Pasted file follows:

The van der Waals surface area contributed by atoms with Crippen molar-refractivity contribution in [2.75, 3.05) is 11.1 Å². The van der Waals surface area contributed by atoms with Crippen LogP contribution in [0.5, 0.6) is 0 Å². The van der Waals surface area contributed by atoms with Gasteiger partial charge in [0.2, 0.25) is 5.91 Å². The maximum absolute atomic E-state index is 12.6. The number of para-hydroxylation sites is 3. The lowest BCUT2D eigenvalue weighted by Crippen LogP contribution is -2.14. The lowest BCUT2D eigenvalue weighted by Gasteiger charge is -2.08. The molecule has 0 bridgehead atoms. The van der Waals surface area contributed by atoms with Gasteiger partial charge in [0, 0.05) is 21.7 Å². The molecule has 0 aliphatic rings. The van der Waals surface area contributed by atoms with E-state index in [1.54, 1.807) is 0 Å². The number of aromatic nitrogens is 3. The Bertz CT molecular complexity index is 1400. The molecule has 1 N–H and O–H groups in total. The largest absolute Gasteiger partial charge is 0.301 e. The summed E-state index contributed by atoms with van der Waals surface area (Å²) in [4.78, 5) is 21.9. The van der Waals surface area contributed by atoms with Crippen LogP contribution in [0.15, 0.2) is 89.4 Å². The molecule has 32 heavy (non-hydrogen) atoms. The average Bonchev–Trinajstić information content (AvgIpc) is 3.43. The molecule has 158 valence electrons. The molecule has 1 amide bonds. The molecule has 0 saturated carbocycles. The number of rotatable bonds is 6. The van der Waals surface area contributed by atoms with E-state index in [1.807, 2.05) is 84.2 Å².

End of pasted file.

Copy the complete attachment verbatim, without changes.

The van der Waals surface area contributed by atoms with Crippen molar-refractivity contribution in [2.75, 3.05) is 11.1 Å². The van der Waals surface area contributed by atoms with Crippen LogP contribution in [0.5, 0.6) is 0 Å². The van der Waals surface area contributed by atoms with Gasteiger partial charge in [0.2, 0.25) is 5.91 Å². The maximum absolute atomic E-state index is 12.6. The number of para-hydroxylation sites is 3. The lowest BCUT2D eigenvalue weighted by Crippen LogP contribution is -2.14. The lowest BCUT2D eigenvalue weighted by Gasteiger charge is -2.08. The molecule has 0 bridgehead atoms. The van der Waals surface area contributed by atoms with Gasteiger partial charge in [0, 0.05) is 21.7 Å². The molecule has 0 aliphatic rings. The van der Waals surface area contributed by atoms with E-state index in [1.54, 1.807) is 0 Å². The number of aromatic nitrogens is 3. The Bertz CT molecular complexity index is 1400. The molecule has 1 N–H and O–H groups in total. The largest absolute Gasteiger partial charge is 0.301 e. The summed E-state index contributed by atoms with van der Waals surface area (Å²) in [4.78, 5) is 21.9. The van der Waals surface area contributed by atoms with Crippen LogP contribution in [0.15, 0.2) is 89.4 Å². The molecule has 32 heavy (non-hydrogen) atoms. The average Bonchev–Trinajstić information content (AvgIpc) is 3.43. The molecule has 158 valence electrons. The molecule has 1 amide bonds. The molecule has 0 saturated carbocycles. The number of rotatable bonds is 6. The van der Waals surface area contributed by atoms with E-state index in [1.807, 2.05) is 84.2 Å².